# 11.13: Identification of Misleading Statistics

**At Grade**Created by: CK-12

**Practice**Identification of Misleading Statistics

### Let's Think About It

Ashley has asked all the students in 8th grade whether they had eaten pizza in the last week. She organized her data into a table and then created the graph below.

Ashley showed the graph to her friend, Lakki, who told her it was incorrect. What is wrong with Ashley's graph?

In this concept, you will learn how to analyze and identify misleading statistics that are represented in graphical displays.

### Guidance

**Graphs** are visual representations of data. Graphs can be used to present, persuade, or even mislead the viewer. The same set of data can be presented on a graph in different ways. Sometimes, the way that a graph is drawn can present only one side of the statistics.

Graphs that are misleading either try to persuade the reader or inaccurately present data. For example, political groups may show graphs that show drastic economic changes, however upon careful inspection it becomes clear that the graph is poorly drawn or purposely misleading.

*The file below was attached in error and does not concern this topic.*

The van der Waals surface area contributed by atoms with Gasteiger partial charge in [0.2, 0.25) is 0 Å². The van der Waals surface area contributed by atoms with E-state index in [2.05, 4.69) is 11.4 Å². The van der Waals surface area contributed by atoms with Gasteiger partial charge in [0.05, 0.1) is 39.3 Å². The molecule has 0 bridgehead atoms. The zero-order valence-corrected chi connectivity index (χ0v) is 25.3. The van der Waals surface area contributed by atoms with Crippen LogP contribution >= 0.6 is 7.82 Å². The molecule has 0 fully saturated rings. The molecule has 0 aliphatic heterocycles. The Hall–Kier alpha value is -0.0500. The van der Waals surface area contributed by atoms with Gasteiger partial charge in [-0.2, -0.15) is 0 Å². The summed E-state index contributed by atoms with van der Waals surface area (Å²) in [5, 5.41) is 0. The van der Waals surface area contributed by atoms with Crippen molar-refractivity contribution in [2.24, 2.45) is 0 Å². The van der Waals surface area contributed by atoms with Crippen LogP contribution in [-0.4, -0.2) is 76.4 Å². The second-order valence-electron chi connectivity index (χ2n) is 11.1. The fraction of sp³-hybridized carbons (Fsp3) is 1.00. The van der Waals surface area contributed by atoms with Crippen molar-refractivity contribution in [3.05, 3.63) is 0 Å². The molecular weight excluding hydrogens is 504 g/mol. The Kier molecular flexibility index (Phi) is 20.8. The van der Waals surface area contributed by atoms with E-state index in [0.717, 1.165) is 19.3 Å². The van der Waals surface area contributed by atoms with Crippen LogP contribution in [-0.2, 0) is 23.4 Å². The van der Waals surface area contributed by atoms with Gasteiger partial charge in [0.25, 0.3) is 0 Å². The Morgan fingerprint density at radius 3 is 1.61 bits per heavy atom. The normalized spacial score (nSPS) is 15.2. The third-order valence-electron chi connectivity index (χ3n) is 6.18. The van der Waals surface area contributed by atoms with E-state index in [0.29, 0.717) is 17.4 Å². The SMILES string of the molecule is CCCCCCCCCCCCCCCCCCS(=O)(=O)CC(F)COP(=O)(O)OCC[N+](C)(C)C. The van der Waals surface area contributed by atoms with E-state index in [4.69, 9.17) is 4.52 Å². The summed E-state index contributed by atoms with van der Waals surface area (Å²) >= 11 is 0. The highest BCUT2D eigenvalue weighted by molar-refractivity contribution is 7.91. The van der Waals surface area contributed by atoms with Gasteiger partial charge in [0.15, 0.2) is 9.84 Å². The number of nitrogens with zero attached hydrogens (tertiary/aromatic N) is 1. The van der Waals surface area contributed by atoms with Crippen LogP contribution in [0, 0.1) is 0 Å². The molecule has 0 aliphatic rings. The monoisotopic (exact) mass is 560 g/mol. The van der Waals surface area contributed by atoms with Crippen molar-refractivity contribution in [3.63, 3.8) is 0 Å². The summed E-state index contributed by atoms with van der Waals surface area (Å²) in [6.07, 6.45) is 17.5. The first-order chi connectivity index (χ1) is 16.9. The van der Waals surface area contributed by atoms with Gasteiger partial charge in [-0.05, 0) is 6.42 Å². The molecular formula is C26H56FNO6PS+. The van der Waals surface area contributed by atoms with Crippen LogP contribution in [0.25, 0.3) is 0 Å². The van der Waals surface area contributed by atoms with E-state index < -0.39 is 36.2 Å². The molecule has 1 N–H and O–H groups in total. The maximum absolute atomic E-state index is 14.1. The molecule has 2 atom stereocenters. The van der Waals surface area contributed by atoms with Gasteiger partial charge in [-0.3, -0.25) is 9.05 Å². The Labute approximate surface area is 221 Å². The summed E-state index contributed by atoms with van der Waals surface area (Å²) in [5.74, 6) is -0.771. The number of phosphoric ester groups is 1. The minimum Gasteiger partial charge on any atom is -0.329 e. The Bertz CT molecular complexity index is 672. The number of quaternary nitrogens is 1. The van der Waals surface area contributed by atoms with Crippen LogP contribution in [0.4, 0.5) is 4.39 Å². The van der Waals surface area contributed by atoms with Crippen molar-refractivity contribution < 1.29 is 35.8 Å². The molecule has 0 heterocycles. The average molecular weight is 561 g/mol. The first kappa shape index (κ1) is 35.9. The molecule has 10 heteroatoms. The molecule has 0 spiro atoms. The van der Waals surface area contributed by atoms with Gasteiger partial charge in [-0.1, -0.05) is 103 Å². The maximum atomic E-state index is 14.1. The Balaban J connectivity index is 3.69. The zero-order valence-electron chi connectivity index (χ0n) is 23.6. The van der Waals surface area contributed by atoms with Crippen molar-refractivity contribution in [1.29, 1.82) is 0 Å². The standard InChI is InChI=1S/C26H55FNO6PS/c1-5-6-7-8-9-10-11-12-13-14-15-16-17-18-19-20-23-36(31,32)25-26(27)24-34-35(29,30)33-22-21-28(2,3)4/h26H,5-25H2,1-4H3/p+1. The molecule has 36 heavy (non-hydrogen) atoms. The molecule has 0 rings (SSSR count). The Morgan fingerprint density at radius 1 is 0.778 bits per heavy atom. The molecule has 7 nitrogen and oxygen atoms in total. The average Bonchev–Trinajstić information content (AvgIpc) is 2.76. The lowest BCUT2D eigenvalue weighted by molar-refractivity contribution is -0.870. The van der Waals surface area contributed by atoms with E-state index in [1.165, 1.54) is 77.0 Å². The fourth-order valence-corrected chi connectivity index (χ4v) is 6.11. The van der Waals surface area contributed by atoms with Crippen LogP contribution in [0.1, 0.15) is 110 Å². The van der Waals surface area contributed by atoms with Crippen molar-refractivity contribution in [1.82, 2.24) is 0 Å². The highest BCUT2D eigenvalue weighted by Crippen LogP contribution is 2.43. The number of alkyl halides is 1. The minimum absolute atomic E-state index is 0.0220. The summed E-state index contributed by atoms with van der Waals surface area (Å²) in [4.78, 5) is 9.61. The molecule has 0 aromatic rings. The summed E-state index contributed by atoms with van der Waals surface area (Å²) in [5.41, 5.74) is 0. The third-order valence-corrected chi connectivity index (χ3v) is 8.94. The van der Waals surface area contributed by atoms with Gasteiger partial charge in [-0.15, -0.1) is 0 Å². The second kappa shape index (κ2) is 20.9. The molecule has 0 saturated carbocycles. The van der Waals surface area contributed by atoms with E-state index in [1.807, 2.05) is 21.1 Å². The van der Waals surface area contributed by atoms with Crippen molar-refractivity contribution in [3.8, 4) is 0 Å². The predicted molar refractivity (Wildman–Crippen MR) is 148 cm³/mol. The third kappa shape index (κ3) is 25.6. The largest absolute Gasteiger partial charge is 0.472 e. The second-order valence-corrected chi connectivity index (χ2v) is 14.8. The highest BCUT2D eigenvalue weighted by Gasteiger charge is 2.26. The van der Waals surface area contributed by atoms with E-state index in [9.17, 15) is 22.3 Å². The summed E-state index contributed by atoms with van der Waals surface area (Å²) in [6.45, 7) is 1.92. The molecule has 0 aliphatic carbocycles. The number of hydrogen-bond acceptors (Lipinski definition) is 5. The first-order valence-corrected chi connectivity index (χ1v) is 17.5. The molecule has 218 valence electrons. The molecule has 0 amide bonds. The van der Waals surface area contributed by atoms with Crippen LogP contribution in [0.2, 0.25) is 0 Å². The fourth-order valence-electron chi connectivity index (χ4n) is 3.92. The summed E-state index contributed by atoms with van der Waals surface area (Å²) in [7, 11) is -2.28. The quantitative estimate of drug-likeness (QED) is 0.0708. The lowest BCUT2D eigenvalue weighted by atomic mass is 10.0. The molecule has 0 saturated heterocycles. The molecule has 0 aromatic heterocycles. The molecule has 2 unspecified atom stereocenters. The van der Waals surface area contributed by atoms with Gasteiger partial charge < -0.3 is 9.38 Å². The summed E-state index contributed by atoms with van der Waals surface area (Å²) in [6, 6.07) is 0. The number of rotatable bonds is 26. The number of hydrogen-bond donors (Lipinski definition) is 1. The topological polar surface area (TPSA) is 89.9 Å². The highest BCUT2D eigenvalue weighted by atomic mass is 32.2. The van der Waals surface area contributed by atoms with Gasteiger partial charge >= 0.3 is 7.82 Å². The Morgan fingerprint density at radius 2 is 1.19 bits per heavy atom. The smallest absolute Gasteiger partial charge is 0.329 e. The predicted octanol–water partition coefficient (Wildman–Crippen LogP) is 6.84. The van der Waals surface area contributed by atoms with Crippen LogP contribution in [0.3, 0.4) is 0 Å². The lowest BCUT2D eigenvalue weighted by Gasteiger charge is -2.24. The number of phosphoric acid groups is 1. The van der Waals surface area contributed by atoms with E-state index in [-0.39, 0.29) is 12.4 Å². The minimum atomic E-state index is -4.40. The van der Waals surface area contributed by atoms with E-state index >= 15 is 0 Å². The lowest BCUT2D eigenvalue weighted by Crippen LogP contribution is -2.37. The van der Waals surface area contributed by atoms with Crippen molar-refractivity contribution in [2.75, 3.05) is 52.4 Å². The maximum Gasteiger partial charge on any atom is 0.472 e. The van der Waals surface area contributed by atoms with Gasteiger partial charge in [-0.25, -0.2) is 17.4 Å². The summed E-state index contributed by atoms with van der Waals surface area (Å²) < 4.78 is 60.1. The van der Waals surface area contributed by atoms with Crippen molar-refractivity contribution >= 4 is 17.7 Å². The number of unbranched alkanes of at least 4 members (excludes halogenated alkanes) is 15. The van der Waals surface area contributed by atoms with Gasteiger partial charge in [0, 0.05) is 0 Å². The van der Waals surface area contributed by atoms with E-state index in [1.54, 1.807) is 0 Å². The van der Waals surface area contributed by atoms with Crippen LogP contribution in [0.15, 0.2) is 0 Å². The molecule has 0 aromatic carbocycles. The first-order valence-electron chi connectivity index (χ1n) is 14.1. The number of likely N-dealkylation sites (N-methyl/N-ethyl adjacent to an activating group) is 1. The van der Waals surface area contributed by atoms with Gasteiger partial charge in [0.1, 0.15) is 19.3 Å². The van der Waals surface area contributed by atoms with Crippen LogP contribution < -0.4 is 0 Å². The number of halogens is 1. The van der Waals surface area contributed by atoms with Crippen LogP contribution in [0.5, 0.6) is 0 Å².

When reading, analyzing, and interpreting graphs, you should consider:

- the type of graph used.
- how the axes have been drawn, in particular the scale used.
- the characteristics and similarity of the data presented.

Let's look at an example.

The two graphs below show the average monthly water temperature in Hawaii. Compare the two graphs and determine which one presents the most reliable view of the data.

First, compare and contrast the different graphs. Determine what is the same and what is different. Based on these characteristics, select which one is more reliable.

The answer is: graph 1 presents a more reliable view of the data. Graph 2 shows drastic changes in the temperature, which is not accurate. The change in temperature does not vary greatly from month to month and the graph should illustrate this.

### Guided Practice

Explain why the data compared on the bar graph below is misleading. Then propose how to correct the misleading information in the graph.

First, analyze the graph. Look at what kind of data is presented and if it's related, the values along the horizontal and vertical axes, and what kind of message the graph is trying to send.